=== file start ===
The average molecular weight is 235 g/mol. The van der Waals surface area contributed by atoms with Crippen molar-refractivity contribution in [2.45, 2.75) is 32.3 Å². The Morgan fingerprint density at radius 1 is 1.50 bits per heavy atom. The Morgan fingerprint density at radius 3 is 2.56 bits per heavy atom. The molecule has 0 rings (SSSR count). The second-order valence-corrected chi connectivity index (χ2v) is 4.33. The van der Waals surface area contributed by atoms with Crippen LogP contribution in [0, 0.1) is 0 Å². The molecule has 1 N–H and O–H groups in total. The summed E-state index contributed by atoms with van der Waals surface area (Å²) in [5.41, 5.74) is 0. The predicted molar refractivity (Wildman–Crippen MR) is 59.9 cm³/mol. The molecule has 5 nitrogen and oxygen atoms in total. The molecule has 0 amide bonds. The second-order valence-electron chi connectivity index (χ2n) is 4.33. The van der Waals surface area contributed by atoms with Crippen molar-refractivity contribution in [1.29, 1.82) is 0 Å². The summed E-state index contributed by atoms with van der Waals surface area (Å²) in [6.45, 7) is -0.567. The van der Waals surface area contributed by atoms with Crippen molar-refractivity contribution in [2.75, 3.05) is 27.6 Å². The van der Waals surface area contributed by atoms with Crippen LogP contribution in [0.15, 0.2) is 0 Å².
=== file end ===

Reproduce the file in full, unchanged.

The average molecular weight is 235 g/mol. The van der Waals surface area contributed by atoms with Crippen molar-refractivity contribution in [2.45, 2.75) is 32.3 Å². The Morgan fingerprint density at radius 1 is 1.50 bits per heavy atom. The Morgan fingerprint density at radius 3 is 2.56 bits per heavy atom. The molecule has 0 rings (SSSR count). The second-order valence-corrected chi connectivity index (χ2v) is 4.33. The van der Waals surface area contributed by atoms with Crippen LogP contribution in [0, 0.1) is 0 Å². The molecule has 1 N–H and O–H groups in total. The summed E-state index contributed by atoms with van der Waals surface area (Å²) in [5.41, 5.74) is 0. The predicted molar refractivity (Wildman–Crippen MR) is 59.9 cm³/mol. The molecule has 5 nitrogen and oxygen atoms in total. The molecule has 0 amide bonds. The second-order valence-electron chi connectivity index (χ2n) is 4.33. The van der Waals surface area contributed by atoms with Crippen molar-refractivity contribution in [1.29, 1.82) is 0 Å². The summed E-state index contributed by atoms with van der Waals surface area (Å²) in [6.45, 7) is -0.567. The van der Waals surface area contributed by atoms with Crippen molar-refractivity contribution in [2.75, 3.05) is 27.6 Å². The van der Waals surface area contributed by atoms with Crippen LogP contribution in [0.15, 0.2) is 0 Å².